June 3rd, 2004
Howie Kalb, S.J.
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Have you ever reflected upon the way sports announcers throw
around the superlatives? They talk about this quarterback as the greatest
in the league. Two weeks later some other quarterback is the greatest.
And by the end of the season, the sportscaster has determined at least twelve
or fifteen quarterbacks are the greatest. Now that’s impossible.
It’s seems from the Gospel the scribe is caught up in a similar dispute concerning
the first or greatest commandment. So he consults Jesus for his opinion.
For Jesus, the answer is simple. It’s right there in the Bible.
“You shall love the Lord your God with all your heart, with all your soul,
with all your mind and with all your strength.” Deuteronomy (6:4) And
for good measure he adds the second, which is like to it; “You shall love
your neighbor as yourself.” Leviticus (19:18)
It’s what Jesus has been teaching all along. And it’s why so many of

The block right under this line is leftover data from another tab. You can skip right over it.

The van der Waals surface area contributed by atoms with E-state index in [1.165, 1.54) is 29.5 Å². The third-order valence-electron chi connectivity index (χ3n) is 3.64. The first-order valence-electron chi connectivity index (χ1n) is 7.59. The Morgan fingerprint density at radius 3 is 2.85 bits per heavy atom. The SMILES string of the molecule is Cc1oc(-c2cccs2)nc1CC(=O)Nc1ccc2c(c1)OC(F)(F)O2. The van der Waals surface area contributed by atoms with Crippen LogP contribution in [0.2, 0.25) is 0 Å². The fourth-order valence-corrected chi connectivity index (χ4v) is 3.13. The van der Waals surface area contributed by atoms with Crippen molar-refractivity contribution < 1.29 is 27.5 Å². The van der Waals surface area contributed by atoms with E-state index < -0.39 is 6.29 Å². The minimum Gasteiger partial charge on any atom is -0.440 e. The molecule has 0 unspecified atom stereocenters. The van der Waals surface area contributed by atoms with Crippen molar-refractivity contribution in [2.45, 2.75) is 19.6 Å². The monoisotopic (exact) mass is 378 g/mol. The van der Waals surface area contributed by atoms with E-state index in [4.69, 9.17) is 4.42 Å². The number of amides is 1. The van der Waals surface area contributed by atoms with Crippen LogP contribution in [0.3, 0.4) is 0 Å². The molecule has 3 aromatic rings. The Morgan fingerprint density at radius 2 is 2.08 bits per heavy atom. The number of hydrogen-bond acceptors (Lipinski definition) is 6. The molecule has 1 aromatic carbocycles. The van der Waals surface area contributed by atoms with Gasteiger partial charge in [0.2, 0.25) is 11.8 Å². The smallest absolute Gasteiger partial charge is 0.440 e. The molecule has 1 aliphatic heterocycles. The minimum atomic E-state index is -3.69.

his adversaries have been attacking him. They believed and taught that
keeping the infinite details of the Judaic Law was most important.
Paul in his Letter to Timothy, charges his listeners before God “to stop
disputing about words. This serves no useful purpose since it harms
those who listen.” It seems so often “word games” in religion can do
irreparable harm. Explaining spiritual and divine realities in human
terms will always be inadequate and can often be done mainly through imperfect
analogies. Being inadequate and imperfect, it frequently will result
in disputes over words.
That explains why Jesus commends the scribe telling him: “You are not far
from the Kingdom of God.” He stayed with the Scriptures. It’s
a reminder not to get caught up in our speculative answers. Nor should
we get overly attached to our own apodictic words. Rather we are challenged
to keep refining our expressions through the study of the Scriptures and
prayer. Little by little, it’s the way we get to know the Lord more
intimately, love him more ardently and follow him more closely.
to the writer of this reflection.
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